Archive for July 30th, 2011
Freddy Is Sick – Section 5
The incarnadine brick building is crumbling. It is a Costco cake, dried out, drooling the dust of concrete that falls from these buildings into dank pieces of earth that are abandoned by the god who sifts through the world and brings movement to the things we love.
Freddy stares at it each morning during the commute, and each day he has a dark craving to go and live there. When there are no clouds covering her arrival, the sun is blinding on this section of highway, but Freddy never notices. It’s as if that god who is too fearful to go on the land of the cherry, dark red brick building is driving Freddy’s car because he, Freddy, intuitively slows down, knowing chickenshits are slowing down, trying to behave politely and avoiding glomming on to the rubbery skin of the car in front in his aggravation. Those who drive most slowly are the ones who have the expensive shades and who have the new fangled anti-crash systems aboard their silvery Mercedes..
The sunny days create the contrast when Freddy stares through all of the windows that seem to be holes through the entire building as the powerful peach shines through. The peach and the dark red brick create the furnace of a volcano about to blow, full of the abominable life which springs forth like a May tulip after being vacated by god and the chills of winter.
There is a sign on the building which does not pollute too dramatically, and it tells you to call if you’d like to buy the classic boiler building. The sign is frail like a 4-year-old with pneumonia, trying to fight the drunken bastards from the 1930’s.
On the cloudy days, the power of those old, drunk spirits comes out loudly. Then it is the purple of the day fighting with tight fists against the insides of the boiler building, working to carve through the middle of that building from one end to the other, from one blown-out hole to another, holes that barely resemble what were designed as windows. There are very few windows and this may be why the men inside are so restless, so stuck in this world that will never catch up to their deaths, and the purple contrasts with the red that says if that god had stayed here, the death would have been so comprehensively peaceful. Finally, in the plague of the spirit of the unemployment of the 30’s, the battle shows men holding bottles, stumbling with alacrity, being shelled by black metal explosions from giant cannons that are anchored against the inside walls, far, the cannons, from Freddy’s sight.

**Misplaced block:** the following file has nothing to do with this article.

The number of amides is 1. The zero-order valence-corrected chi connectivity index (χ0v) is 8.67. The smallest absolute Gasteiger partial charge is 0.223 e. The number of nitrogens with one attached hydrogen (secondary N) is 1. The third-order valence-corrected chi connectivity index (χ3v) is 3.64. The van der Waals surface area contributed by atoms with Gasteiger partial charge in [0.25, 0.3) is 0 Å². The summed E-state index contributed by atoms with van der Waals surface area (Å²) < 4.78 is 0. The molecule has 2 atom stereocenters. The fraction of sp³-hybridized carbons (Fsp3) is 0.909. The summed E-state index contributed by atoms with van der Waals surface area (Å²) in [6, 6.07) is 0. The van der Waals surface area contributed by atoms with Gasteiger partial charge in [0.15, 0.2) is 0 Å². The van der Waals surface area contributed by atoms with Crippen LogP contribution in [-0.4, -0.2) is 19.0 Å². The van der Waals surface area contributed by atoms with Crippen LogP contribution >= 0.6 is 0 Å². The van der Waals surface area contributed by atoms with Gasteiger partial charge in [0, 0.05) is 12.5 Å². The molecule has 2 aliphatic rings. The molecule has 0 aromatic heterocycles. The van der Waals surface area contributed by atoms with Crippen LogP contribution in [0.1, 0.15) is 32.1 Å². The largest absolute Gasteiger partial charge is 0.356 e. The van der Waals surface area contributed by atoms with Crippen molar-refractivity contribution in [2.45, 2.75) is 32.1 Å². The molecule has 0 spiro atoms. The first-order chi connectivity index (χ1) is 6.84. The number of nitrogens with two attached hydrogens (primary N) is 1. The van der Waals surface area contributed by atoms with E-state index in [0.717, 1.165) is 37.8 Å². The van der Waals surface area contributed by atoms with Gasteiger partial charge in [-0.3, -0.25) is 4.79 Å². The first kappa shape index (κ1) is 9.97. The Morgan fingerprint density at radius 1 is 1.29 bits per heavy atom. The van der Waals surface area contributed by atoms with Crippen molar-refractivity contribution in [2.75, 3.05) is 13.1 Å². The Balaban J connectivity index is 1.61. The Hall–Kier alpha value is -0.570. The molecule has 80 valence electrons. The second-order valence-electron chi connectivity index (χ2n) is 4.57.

The piece of fruit that drives Freddy to live there is the two sets of pairs of sandy brown doors that have the arched shape and might open like barn doors, egresses that are on the outside of the building, leading nowhere but to oceans of puff, one in the middle on the seventh floor, and one slightly off-center on the right on the fifth floor. Freddy can feel the drunks pounding on the doors, longing to stroll through and plummet, thinking, the drunks thinking, that the plunge would be enough to terminate their relationships with eternal boiler building hell, only lightened by a sign that supposes itself to bring hope.
There is density of difficulties caused by the fire escape stairs that come from the building starting on the fourth floor and going down. There are no doors or windows either near or above these orphaned metal stairs, clanky metal that was originally painted in permanently-baked black paint but now, with not much age, are polluted and weakened and suffering from the dysthymia of orange rust, rust that is just like the rust that sits all around Freddy’s brain and laughs at him during the futility of his days. It’s these fire escapes that pull Freddy from the wastelands of his abject uselessness as he studies them and imagines getting a Master’s degree in the science of outdoor fire escapes. Freddy understands why fire escapes are on the inside now, why they are encased by construction that might keep humans safe, but he finds himself longing for a day in the near-future when architects begin again to put the fire escapes on the outsides of buildings so that humans can be truly tortured to the maximum amount when that fire breaks out or that tornado sucks out the inside of the building, leaving nothing but a terribly clanky, fearful dance down these stairs that should surely fall into solid, unmovable oak trees. It’s when the stairs are on the outside that Freddy is able to love the fragility of life.